If you specialize in a single topic in the long term, it will be worth your while to actually gain formal experience. Public health, for instance, is a subject that is increasingly relevant in our society, and in need to further accurate communication in fiction and nonfiction alike. Taking some time out to engage in a Master of Public Health course and get a job in the field can be useful. Some careers can provide key insights into elements of epidemiology and public health policy — emergency management, bioterrorism researcher, or an infection control officer among them. These positions can help give you the tools and information to write copy that addresses some of the significant world health problems. This approach means you’re enhancing your personal experience of the subject and gaining professional expertise that can balance your writing.
Aim for Authenticity
When you’re using your life experiences in your writing, there is a certain tendency to cherry-pick aspects of it. After all, unless you’re penning an autobiography, there’s no reason to give the full details. However, that doesn’t forgo the need for stark honesty. To achieve a balance in your work, you need to make certain you approach the elements of your life that you’re using with a focus on authenticity.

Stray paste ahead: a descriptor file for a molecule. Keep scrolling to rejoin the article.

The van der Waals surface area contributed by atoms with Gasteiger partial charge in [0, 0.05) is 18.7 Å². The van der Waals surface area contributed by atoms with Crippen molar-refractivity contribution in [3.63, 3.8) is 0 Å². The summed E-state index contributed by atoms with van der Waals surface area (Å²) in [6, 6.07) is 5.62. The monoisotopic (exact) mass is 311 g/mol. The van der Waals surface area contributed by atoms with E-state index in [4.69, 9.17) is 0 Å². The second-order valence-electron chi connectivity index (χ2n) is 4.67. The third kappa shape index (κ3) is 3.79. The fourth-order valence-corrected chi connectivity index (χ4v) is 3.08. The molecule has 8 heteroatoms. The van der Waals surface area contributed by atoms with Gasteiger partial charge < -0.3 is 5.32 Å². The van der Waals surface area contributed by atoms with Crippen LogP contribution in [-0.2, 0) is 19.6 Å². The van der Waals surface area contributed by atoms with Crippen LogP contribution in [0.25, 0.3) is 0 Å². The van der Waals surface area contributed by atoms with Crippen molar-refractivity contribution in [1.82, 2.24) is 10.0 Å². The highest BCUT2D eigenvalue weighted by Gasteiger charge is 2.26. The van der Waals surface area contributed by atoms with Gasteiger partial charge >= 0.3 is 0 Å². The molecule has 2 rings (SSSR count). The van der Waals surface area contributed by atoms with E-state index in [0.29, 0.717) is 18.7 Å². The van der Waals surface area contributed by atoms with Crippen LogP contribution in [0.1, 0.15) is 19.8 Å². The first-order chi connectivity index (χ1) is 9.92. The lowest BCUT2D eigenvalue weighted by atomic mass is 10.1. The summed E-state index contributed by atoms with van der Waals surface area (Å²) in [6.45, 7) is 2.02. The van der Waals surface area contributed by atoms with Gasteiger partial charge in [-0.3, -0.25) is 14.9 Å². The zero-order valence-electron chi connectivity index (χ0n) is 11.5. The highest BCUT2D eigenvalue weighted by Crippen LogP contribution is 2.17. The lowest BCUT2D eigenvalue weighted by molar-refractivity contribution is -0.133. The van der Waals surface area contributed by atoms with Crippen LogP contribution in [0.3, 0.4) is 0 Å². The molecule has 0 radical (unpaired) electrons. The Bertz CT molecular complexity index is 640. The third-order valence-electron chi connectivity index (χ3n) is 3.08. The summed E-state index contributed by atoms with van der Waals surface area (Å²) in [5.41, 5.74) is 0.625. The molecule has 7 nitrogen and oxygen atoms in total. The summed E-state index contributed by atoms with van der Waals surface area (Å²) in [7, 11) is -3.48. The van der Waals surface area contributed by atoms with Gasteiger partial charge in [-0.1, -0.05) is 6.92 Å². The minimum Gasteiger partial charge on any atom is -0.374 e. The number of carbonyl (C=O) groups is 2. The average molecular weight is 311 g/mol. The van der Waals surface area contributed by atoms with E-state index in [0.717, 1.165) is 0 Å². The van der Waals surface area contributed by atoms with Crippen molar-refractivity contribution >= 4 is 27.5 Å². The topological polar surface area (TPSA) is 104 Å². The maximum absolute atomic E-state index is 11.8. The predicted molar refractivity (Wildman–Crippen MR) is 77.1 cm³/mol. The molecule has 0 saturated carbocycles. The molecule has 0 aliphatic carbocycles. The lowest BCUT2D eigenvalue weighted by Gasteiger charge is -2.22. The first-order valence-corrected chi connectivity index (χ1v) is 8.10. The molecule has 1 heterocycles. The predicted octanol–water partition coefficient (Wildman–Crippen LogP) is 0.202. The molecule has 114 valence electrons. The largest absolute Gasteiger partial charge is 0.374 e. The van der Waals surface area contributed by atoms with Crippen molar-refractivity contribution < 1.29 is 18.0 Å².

This is not always easy. After all, it’s about knowing what aspects are both honest and serve the intentions of your writing. If you have a criminal history, you might be facing this dilemma. There are reasons this part of your past can be a valuable addition to your writing — it informs the development of characters, it can shine a light on unexplored elements of our social system. This is why it is important to use these experiences authentically. While being incarcerated might be dramatically helpful, there is still a lot of value in honestly portraying and discussing the sentencing alternatives you may have been subject to. Diversion programs aren’t talked about so much, but they are designed to help facilitate justice without having a long-term negative impact on the defendant. This might include mental health therapy, substance abuse intervention, and often education is involved. By approaching this aspect authentically, you can inform your audience and present an aspect of the justice system that isn’t often explored.